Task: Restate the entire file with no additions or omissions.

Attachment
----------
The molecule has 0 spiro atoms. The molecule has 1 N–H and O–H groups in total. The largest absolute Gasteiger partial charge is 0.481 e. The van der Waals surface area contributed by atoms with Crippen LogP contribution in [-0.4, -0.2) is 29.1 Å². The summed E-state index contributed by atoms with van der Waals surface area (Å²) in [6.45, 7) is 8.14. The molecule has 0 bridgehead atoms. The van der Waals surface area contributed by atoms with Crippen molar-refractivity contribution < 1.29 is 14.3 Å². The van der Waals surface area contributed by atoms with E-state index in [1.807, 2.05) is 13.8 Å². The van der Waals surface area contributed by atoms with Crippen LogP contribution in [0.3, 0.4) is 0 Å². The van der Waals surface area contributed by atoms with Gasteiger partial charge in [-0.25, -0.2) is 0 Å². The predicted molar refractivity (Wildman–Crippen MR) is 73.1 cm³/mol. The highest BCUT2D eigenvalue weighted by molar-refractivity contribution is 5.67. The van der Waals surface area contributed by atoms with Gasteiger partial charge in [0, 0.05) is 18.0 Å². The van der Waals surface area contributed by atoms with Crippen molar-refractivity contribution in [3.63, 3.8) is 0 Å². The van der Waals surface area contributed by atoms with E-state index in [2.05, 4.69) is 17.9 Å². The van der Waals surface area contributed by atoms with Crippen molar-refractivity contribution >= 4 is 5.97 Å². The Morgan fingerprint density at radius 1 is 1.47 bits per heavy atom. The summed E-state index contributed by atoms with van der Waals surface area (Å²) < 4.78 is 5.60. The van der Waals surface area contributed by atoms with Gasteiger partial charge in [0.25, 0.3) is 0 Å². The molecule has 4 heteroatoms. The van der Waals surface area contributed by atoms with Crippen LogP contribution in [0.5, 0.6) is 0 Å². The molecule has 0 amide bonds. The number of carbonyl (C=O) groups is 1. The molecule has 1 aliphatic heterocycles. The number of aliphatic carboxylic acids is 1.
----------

The molecule has 0 spiro atoms. The molecule has 1 N–H and O–H groups in total. The largest absolute Gasteiger partial charge is 0.481 e. The van der Waals surface area contributed by atoms with Crippen LogP contribution in [-0.4, -0.2) is 29.1 Å². The summed E-state index contributed by atoms with van der Waals surface area (Å²) in [6.45, 7) is 8.14. The molecule has 0 bridgehead atoms. The van der Waals surface area contributed by atoms with Crippen molar-refractivity contribution < 1.29 is 14.3 Å². The van der Waals surface area contributed by atoms with E-state index in [1.807, 2.05) is 13.8 Å². The van der Waals surface area contributed by atoms with Crippen LogP contribution in [0.3, 0.4) is 0 Å². The van der Waals surface area contributed by atoms with Gasteiger partial charge in [-0.25, -0.2) is 0 Å². The predicted molar refractivity (Wildman–Crippen MR) is 73.1 cm³/mol. The highest BCUT2D eigenvalue weighted by molar-refractivity contribution is 5.67. The van der Waals surface area contributed by atoms with Gasteiger partial charge in [0, 0.05) is 18.0 Å². The van der Waals surface area contributed by atoms with Crippen molar-refractivity contribution in [3.63, 3.8) is 0 Å². The van der Waals surface area contributed by atoms with E-state index in [2.05, 4.69) is 17.9 Å². The van der Waals surface area contributed by atoms with Crippen molar-refractivity contribution >= 4 is 5.97 Å². The Morgan fingerprint density at radius 1 is 1.47 bits per heavy atom. The summed E-state index contributed by atoms with van der Waals surface area (Å²) < 4.78 is 5.60. The van der Waals surface area contributed by atoms with Gasteiger partial charge in [0.25, 0.3) is 0 Å². The molecule has 4 heteroatoms. The van der Waals surface area contributed by atoms with Crippen LogP contribution in [0.5, 0.6) is 0 Å². The molecule has 0 amide bonds. The number of carbonyl (C=O) groups is 1. The molecule has 1 aliphatic heterocycles. The number of aliphatic carboxylic acids is 1.